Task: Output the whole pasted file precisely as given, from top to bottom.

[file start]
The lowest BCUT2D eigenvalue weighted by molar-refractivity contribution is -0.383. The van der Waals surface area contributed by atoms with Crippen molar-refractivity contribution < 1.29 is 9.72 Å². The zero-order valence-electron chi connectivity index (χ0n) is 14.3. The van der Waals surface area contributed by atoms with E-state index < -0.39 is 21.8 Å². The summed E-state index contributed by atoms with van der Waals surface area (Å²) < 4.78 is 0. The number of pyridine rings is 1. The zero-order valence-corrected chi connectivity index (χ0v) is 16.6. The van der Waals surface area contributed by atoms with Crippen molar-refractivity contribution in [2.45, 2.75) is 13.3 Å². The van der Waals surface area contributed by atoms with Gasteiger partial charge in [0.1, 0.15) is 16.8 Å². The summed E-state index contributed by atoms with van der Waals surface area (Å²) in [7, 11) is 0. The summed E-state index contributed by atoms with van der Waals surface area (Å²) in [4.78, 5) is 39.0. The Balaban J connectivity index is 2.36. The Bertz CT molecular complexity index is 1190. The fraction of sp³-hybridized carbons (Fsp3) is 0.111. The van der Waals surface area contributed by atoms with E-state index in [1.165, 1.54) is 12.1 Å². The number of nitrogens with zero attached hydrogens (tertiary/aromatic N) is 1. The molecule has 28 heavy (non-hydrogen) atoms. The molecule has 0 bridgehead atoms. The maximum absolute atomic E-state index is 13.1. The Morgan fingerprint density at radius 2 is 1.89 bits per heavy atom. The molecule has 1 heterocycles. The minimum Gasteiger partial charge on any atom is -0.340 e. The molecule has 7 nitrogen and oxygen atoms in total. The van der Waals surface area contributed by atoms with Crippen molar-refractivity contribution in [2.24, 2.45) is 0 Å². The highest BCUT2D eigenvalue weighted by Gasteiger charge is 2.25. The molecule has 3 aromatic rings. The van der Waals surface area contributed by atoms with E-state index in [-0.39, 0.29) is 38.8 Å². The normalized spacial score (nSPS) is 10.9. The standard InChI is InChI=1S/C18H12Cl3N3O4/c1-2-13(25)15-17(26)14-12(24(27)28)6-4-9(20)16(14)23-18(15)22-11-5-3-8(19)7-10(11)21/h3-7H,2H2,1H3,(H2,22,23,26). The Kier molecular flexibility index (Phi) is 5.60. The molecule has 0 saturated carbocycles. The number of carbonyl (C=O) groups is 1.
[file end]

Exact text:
The lowest BCUT2D eigenvalue weighted by molar-refractivity contribution is -0.383. The van der Waals surface area contributed by atoms with Crippen molar-refractivity contribution < 1.29 is 9.72 Å². The zero-order valence-electron chi connectivity index (χ0n) is 14.3. The van der Waals surface area contributed by atoms with E-state index < -0.39 is 21.8 Å². The summed E-state index contributed by atoms with van der Waals surface area (Å²) < 4.78 is 0. The number of pyridine rings is 1. The zero-order valence-corrected chi connectivity index (χ0v) is 16.6. The van der Waals surface area contributed by atoms with Crippen molar-refractivity contribution in [2.45, 2.75) is 13.3 Å². The van der Waals surface area contributed by atoms with Gasteiger partial charge in [0.1, 0.15) is 16.8 Å². The summed E-state index contributed by atoms with van der Waals surface area (Å²) in [7, 11) is 0. The summed E-state index contributed by atoms with van der Waals surface area (Å²) in [4.78, 5) is 39.0. The Balaban J connectivity index is 2.36. The Bertz CT molecular complexity index is 1190. The fraction of sp³-hybridized carbons (Fsp3) is 0.111. The van der Waals surface area contributed by atoms with E-state index in [1.165, 1.54) is 12.1 Å². The number of nitrogens with zero attached hydrogens (tertiary/aromatic N) is 1. The molecule has 28 heavy (non-hydrogen) atoms. The molecule has 0 bridgehead atoms. The maximum absolute atomic E-state index is 13.1. The Morgan fingerprint density at radius 2 is 1.89 bits per heavy atom. The molecule has 1 heterocycles. The minimum Gasteiger partial charge on any atom is -0.340 e. The molecule has 7 nitrogen and oxygen atoms in total. The van der Waals surface area contributed by atoms with Crippen molar-refractivity contribution in [2.24, 2.45) is 0 Å². The highest BCUT2D eigenvalue weighted by Gasteiger charge is 2.25. The molecule has 3 aromatic rings. The van der Waals surface area contributed by atoms with E-state index in [-0.39, 0.29) is 38.8 Å². The normalized spacial score (nSPS) is 10.9. The standard InChI is InChI=1S/C18H12Cl3N3O4/c1-2-13(25)15-17(26)14-12(24(27)28)6-4-9(20)16(14)23-18(15)22-11-5-3-8(19)7-10(11)21/h3-7H,2H2,1H3,(H2,22,23,26). The Kier molecular flexibility index (Phi) is 5.60. The molecule has 0 saturated carbocycles. The number of carbonyl (C=O) groups is 1.